Phryne suffers from a surprising amount of self-doubt. It’s refreshing to see her have to reach into herself and see what she is made of on the inside.
But Phryne is at Farrell’s because some old friends are afraid for their lives and their livelihood. Whether it’s a curse, an against-the-odds string of very bad luck, or an active conspiracy at work, someone or something is driving Farrell’s into the ground. And it’s up to Phryne to figure out the true source of all their woes, and bring it to a halt.
It seems as if Phryne and Jack are investigating completely different crimes that just coincidentally take place among the denizens of Farrell’s circus. But this string of crimes is bigger than either of them imagines.
And Phryne gets saved by a bear.
Escape Rating B: I bounced off of three books this week, and finally ended with Phryne as my comfort read. However, this may be the least comfortable of Phryne’s books so far. She takes herself far out of her own comfort zone, and finds herself lost, alone and more uncertain of herself than has been shown in the previous books.
That makes the beginning of this story a bit rough going. Phryne isn’t acting like Phryne, and part of the comfort in these stories is that same cast of characters and all of their interactions.
Something that always leaves me thinking at the end of one of Phryne’s adventures are the attitudes portrayed towards sex and sexuality throughout the series. Although the series is set in Australia in the 1920s, the first book was published in the 1990s and the book series is still ongoing, although the TV series is unfortunately in hiatus.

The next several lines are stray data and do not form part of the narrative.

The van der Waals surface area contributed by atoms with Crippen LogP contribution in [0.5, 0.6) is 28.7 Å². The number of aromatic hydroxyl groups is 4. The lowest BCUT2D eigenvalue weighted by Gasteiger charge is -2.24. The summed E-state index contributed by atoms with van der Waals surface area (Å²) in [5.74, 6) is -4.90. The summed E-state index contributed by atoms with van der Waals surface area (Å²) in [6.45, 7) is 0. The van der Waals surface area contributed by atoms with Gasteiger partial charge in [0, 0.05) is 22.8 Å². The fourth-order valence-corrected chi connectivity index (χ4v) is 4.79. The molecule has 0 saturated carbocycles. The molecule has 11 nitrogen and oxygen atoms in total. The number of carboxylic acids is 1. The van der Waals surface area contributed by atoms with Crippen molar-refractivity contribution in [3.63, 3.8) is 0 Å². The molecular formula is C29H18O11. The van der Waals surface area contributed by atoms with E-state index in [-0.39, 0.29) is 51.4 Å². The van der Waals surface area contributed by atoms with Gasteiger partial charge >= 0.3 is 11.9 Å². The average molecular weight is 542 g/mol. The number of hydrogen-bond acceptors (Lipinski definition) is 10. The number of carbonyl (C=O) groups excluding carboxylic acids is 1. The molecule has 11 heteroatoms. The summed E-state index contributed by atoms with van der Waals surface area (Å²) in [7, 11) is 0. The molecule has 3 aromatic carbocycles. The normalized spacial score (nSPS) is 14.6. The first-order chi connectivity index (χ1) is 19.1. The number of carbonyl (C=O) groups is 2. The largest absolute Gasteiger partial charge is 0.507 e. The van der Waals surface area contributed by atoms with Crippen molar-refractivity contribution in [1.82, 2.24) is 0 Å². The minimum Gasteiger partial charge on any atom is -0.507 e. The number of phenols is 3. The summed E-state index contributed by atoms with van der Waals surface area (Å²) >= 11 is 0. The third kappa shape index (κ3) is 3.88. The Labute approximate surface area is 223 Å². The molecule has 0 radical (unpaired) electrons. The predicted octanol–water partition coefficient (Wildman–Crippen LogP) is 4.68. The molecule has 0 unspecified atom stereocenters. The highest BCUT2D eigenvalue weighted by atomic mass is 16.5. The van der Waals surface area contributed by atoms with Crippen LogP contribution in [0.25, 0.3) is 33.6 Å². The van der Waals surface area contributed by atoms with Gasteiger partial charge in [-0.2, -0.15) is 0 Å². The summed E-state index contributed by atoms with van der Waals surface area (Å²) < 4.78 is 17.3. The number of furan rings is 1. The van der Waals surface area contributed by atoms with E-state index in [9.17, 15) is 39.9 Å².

But both the era it portrays and the era is was written in have a profound effect on the ways that sex, whether that be sex roles, sexual activity, sexual preferences or anything else that touches on sex and gender and the morality supposedly belonging thereto are often dealt with in layers.
Phryne can, in some ways, be seen as ultra liberal, for multiple versions of that word. Like male detectives, Phryne has a lover in every port, and in every book. Sometimes more than one. She likes men, she likes sex, and she’s not remotely interested in serious relationships. This has been true for many male detectives over the entire history of the genre, but Phryne feels unique among women.
She also likes and respects everyone for who they are. She doesn’t pass blanket judgments on groups because of what society dictates. That includes whether the people she meets are gay or straight, cis or het, Australian or elsewise, communist or capitalist, and in the case of Blood and Circuses, vertically challenged or average height. Phryne judges people as she finds them individually.
At the same time, particularly in this book, other characters are used to voice the prejudices of society as a whole. The juxtaposition of Phryne’s views with that of conventional society is made clear without putting anything offensive in her mouth. But still portraying that in this era, attitudes were what they were. It’s a very useful way of not pretending that the past attitudes did not exist in all their disgustingness while also commenting on the possibility that at least some people thought otherwise even then.
This is also the second book I’ve read recently that delves into 20th century circus life. (The other book was The Orphan’s Tale). In both cases, it’s hard to let go of the sad irony that in both stories the circus performers believed that the circus, as a concept and way of life, even if not their particular example of it, was strong and would go on forever, no matter what. Even in 1994 when Blood and Circuses was first published, that probably still seemed true. The reality that in 2017 the circus as they knew it is about to raise its very last big top gave this reader more than a touch of nostalgia.
The circus may not be going on, but Phryne certainly is. The next time I need a comfort read, I know I’ll be pulling out Ruddy Gore.